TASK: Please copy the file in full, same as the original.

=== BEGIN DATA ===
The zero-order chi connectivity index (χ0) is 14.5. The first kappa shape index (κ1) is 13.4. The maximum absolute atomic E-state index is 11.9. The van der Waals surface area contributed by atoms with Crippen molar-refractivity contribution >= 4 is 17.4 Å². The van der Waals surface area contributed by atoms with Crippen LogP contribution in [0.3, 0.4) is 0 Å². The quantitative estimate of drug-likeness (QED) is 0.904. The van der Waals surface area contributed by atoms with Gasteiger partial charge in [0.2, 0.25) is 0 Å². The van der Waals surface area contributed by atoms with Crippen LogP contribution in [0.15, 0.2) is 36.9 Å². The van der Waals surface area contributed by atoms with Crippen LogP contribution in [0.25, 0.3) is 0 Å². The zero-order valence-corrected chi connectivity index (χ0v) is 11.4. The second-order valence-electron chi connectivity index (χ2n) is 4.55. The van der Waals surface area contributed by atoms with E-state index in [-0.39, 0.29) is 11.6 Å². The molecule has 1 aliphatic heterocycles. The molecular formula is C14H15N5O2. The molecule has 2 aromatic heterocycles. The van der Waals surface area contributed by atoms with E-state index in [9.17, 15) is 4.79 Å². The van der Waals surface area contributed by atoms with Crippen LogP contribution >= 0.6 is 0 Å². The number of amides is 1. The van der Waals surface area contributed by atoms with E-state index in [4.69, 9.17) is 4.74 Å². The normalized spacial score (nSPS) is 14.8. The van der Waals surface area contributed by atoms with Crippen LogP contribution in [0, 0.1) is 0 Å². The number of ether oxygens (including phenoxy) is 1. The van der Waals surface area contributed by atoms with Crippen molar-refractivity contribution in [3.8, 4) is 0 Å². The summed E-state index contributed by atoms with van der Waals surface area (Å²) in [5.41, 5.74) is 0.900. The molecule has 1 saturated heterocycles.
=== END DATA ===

The zero-order chi connectivity index (χ0) is 14.5. The first kappa shape index (κ1) is 13.4. The maximum absolute atomic E-state index is 11.9. The van der Waals surface area contributed by atoms with Crippen molar-refractivity contribution >= 4 is 17.4 Å². The van der Waals surface area contributed by atoms with Crippen LogP contribution in [0.3, 0.4) is 0 Å². The quantitative estimate of drug-likeness (QED) is 0.904. The van der Waals surface area contributed by atoms with Gasteiger partial charge in [0.2, 0.25) is 0 Å². The van der Waals surface area contributed by atoms with Crippen LogP contribution in [0.15, 0.2) is 36.9 Å². The van der Waals surface area contributed by atoms with Crippen LogP contribution in [0.25, 0.3) is 0 Å². The zero-order valence-corrected chi connectivity index (χ0v) is 11.4. The second-order valence-electron chi connectivity index (χ2n) is 4.55. The van der Waals surface area contributed by atoms with E-state index in [-0.39, 0.29) is 11.6 Å². The molecule has 1 aliphatic heterocycles. The molecular formula is C14H15N5O2. The molecule has 2 aromatic heterocycles. The van der Waals surface area contributed by atoms with E-state index in [9.17, 15) is 4.79 Å². The van der Waals surface area contributed by atoms with Crippen LogP contribution >= 0.6 is 0 Å². The number of amides is 1. The van der Waals surface area contributed by atoms with E-state index in [4.69, 9.17) is 4.74 Å². The normalized spacial score (nSPS) is 14.8. The van der Waals surface area contributed by atoms with Crippen LogP contribution in [0, 0.1) is 0 Å². The number of ether oxygens (including phenoxy) is 1. The van der Waals surface area contributed by atoms with Crippen molar-refractivity contribution in [3.8, 4) is 0 Å². The summed E-state index contributed by atoms with van der Waals surface area (Å²) in [5.41, 5.74) is 0.900. The molecule has 1 saturated heterocycles.